Principal Cynthia McCarty said Wednesday she was proud of the students and the staff, describing the award as "a huge highlight of our year."
"This was a school that was not performing and now we have closed, and continued to close our achievement gap," she said.
Cerritos earned an API score of 875 in 2013, a drastic 122 points higher than its 2008 score and well above the state's API target of 800.
On campus, educators work closely with students to set goals and intervene when necessary. McCarty also makes herself accessible to parents who regularly visit with her in her office.
"We have an understanding of not just the academics. We get to know our families," she said.
At the other two distinguished schools, invested educators and parents alike also appear to be a common theme.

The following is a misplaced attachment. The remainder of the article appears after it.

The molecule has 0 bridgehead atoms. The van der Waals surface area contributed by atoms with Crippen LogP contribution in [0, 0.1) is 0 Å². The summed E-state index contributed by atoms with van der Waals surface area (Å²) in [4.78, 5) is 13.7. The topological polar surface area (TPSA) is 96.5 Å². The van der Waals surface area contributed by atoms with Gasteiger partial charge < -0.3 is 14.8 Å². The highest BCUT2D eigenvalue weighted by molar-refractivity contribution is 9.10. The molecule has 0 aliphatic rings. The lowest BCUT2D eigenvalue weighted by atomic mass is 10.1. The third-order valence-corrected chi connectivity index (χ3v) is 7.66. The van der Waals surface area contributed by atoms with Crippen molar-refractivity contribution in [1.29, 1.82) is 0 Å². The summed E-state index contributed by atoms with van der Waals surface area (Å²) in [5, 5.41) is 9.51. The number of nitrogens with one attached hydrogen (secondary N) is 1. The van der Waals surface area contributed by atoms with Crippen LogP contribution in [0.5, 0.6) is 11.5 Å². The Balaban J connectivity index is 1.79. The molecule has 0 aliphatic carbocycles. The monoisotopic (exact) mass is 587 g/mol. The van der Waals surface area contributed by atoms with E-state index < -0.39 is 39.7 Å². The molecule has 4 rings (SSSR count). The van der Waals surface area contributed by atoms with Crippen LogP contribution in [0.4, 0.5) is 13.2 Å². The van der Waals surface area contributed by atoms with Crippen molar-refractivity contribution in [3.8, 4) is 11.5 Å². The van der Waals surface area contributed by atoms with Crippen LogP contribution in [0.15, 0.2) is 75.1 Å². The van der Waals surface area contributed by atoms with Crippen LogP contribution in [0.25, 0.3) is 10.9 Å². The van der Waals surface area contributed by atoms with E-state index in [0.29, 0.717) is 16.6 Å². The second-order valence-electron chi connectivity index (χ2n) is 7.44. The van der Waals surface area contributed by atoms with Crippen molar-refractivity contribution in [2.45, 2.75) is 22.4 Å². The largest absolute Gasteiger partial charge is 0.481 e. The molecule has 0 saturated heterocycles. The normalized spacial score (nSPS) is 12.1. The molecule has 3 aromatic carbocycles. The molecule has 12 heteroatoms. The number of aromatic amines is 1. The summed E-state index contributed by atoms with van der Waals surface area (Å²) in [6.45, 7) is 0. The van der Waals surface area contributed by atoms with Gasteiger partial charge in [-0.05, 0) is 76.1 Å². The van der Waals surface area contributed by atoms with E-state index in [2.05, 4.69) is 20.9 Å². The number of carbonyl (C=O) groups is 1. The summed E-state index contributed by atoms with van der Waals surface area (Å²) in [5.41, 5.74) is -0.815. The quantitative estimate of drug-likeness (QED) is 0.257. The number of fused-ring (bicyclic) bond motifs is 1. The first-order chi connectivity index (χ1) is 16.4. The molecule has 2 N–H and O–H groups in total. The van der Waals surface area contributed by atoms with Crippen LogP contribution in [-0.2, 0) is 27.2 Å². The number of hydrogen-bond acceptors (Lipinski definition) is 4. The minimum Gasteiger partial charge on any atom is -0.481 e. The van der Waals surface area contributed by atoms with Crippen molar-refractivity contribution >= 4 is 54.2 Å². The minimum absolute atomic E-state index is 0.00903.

At Edison Elementary — an advanced technology magnet and home to a Spanish dual-language immersion program — Principal Carmen Labrecque said a large part of the school's mission is building relationships with its students.
"I want it to be a place where kids love learning," she said.
In the magnet program, students create podcasts, games and projects using 3-D animation.
"They're really being able to produce quality work that's preparing them for the future," she said. "I think that's what sets us apart from a lot of elementary schools… our teachers are using technology. They're not afraid of it."
At John Muir Elementary, Principal Juanita Shahijanian said her school's success is in teachers knowing their students and their needs and maintaining rigor in the classroom.
The teachers' partnership with parents also factors in heavily.
"The support of the parents is also priceless," she said.
Follow Kelly Corrigan on Twitter: @kellymcorrigan.
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